Google Glass: How a Tiny Computer Screen Can Result In Distracted Driving
Imagine trying to drive safely while using a laptop mounted to your dashboard. Most people simply couldn’t do both without getting into a car accident within seconds. However, that’s exactly the buzz going on now about Google Glass, a tiny computer screen mounted in the corner of an eyeglass frame that allows wearers to be “online” – all the time.
Many states, including New York, have banned texting and handheld devices while driving. However, Google’s $1,500-a-pair eyeglasses don’t necessarily mean “hands-free” driving. While there is a built-in microphone that utilizes voice recognition to send messages, such as Apple’s Siri and Google’s Google Now apps, there is also a touch pad on the side of the glasses you can use to access information and a camera to capture activities in front of you.
Whether the tiny computer screen can result in distracted driving remains to be seen. Google is doing everything it can to prevent anti-Google Glass legislation.
Google Hiring Big Name Lobbyists to Protect Interests
According to Reuters, Google has hired numerous big name lobbyists to protect its interests. Just recently, Google hired John Borovicka, a former political director for Chicago Mayor Rahm Emanuel, to persuade Illinois State Senator Ira Silverstein, a Chicago Democrat who introduced a Google Glass restriction bill in December, to withdraw the bill.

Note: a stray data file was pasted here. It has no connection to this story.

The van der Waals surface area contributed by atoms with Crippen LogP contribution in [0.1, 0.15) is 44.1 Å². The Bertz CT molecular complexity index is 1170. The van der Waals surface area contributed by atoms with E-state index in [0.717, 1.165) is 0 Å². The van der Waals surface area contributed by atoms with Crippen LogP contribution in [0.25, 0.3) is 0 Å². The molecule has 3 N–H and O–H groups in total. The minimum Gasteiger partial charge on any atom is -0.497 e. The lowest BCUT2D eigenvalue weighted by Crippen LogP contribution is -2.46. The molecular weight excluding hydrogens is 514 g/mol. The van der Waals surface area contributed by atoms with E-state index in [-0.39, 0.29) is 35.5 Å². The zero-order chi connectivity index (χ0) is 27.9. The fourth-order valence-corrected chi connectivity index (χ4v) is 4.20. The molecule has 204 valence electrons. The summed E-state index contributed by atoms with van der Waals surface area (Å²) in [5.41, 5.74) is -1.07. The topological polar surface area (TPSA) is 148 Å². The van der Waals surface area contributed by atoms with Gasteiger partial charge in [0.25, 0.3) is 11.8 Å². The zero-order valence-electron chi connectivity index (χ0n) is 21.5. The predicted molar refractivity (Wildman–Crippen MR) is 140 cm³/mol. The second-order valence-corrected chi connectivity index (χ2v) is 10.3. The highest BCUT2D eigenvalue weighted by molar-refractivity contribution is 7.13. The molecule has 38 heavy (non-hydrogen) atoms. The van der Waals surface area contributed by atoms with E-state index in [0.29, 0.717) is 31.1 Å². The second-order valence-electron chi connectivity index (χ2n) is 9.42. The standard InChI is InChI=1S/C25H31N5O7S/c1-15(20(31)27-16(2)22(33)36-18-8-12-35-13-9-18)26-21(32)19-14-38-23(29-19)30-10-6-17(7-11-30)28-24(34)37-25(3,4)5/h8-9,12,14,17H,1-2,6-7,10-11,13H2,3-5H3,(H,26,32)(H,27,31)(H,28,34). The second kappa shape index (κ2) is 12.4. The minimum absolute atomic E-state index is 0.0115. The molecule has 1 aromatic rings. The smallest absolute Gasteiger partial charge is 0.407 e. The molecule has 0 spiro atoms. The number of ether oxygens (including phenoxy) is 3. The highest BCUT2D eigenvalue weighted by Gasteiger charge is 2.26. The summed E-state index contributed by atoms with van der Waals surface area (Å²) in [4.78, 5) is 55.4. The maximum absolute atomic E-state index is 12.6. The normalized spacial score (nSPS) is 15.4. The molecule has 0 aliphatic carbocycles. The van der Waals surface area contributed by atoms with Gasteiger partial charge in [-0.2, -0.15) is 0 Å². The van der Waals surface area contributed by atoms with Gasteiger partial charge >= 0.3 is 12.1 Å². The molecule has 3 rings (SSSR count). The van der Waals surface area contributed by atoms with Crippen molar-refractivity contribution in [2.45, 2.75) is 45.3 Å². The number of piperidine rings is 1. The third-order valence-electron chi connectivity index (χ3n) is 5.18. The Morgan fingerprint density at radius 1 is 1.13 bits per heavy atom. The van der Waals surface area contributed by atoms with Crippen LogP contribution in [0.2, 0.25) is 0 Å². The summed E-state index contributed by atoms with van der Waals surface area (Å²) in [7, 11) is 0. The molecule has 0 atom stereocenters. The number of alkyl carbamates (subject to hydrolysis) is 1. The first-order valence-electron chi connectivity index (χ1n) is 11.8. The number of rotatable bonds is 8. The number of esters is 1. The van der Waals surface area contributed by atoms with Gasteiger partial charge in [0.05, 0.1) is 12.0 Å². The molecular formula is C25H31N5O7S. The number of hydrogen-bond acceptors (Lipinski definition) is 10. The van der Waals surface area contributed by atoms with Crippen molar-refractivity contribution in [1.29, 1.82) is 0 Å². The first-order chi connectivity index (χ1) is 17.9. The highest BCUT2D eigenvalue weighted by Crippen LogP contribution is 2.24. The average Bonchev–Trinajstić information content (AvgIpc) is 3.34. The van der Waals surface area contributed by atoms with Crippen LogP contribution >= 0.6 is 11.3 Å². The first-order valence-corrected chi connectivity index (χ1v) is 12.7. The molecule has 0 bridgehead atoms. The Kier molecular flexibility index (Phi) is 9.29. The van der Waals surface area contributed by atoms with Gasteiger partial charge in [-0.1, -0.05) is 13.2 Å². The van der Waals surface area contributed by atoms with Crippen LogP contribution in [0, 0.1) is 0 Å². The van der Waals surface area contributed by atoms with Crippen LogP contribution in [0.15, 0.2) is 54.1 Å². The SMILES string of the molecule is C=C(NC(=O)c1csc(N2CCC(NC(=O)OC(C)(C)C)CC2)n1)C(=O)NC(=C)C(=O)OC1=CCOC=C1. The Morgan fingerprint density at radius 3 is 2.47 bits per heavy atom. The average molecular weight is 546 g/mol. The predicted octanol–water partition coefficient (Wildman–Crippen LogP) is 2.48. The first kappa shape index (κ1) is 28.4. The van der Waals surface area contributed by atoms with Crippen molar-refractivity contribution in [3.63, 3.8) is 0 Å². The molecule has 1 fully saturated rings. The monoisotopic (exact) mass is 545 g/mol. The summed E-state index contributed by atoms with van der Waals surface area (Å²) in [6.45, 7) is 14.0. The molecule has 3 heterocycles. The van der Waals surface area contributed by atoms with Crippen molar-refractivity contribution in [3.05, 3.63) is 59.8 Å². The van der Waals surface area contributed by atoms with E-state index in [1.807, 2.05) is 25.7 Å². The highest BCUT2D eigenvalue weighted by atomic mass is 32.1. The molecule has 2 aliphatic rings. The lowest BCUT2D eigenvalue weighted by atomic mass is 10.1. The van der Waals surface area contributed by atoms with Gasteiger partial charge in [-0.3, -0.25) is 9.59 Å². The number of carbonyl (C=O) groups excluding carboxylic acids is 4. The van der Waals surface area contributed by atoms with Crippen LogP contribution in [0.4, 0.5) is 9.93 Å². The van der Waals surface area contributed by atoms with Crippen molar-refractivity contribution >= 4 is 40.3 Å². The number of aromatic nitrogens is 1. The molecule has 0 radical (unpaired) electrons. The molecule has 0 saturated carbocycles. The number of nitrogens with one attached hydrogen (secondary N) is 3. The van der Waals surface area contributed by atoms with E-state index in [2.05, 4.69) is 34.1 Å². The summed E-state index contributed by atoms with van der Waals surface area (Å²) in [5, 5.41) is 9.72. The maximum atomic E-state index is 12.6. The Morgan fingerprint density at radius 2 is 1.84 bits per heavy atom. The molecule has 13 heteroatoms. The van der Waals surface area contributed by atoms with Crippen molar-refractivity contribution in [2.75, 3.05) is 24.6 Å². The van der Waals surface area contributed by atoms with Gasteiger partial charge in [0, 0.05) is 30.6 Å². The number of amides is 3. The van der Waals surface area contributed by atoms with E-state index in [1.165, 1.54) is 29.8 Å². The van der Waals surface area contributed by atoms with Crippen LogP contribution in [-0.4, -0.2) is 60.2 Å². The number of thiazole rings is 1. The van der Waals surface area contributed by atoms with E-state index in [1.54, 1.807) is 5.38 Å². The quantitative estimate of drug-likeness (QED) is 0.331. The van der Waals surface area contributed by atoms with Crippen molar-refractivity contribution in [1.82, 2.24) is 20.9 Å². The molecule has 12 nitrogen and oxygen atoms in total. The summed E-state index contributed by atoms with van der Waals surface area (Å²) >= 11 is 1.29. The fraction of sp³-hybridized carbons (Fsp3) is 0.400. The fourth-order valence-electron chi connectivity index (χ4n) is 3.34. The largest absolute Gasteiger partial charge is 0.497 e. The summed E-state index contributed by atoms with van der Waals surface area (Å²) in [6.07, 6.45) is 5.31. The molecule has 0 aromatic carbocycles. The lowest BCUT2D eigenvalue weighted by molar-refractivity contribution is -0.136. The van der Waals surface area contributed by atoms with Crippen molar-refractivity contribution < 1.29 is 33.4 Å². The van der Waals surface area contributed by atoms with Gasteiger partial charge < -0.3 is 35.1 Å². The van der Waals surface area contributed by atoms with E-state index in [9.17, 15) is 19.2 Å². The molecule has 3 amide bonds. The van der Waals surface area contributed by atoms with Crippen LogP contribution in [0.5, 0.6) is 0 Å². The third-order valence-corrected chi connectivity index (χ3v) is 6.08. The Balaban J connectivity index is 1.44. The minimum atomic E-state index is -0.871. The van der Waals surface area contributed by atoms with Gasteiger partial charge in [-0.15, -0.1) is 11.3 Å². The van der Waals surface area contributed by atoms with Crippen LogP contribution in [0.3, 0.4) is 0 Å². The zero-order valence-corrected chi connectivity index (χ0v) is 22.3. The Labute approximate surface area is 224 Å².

Google may begin to hire other lobbyists to address similar legislation in states such as New York, Delaware, New Jersey, Missouri and Wyoming. It’s still uncertain whether Google’s tactics will be successful – especially due to an increasing number of legislators who are addressing distracted driving issues with their constituencies and who are very unlikely to be distracted by pressure from Google.
Distracted driving, in general, has nearly reached epidemic proportions in the United States. According to Distraction.gov, an estimated 173 billion texts are sent in the United States every month. How many of those texts are being sent from behind the wheel? Too many. Approximately 3,300 lives were taken in 2012 from those who engaged in distracted driving activities such as texting, emailing, surfing the web and talking on the phone.
Distraction.gov says that any type of distracted driving diverts a person’s attention away from the primary task of driving – and all distractions endanger driver, passenger, and bystander safety, including:
- Adjusting a radio, CD player, or MP3 player
- Eating and drinking
- Reading, including maps
- Talking to passengers
- Using a cell phone or smartphone
- Using a navigation system
- Watching a video
However, text messaging is the most alarming distraction of them all, as it requires visual, manual, and cognitive attention from the driver.
Driver Inattention / Distraction Is Binghamton’s Highest Contributing Accident Factor
New York State’s Department of Motor Vehicles (DMV) reports that “driver inattention / distraction” contributed to 49,917 car crashes in New York in 2011, including 854 in Broome County (Binghamton), and was the highest contributing factor in accidents resulting in injuries, including:
- Traumatic brain injury (TBI)
- Spinal cord injuries
- Broken Bones
- Loss of limbs / amputation
Any injury can result in extended hospital stays, costly medical bills, lost income and more. If you’ve suffered a personal injury due to someone else’s distracted driving, it’s important to understand your legal options.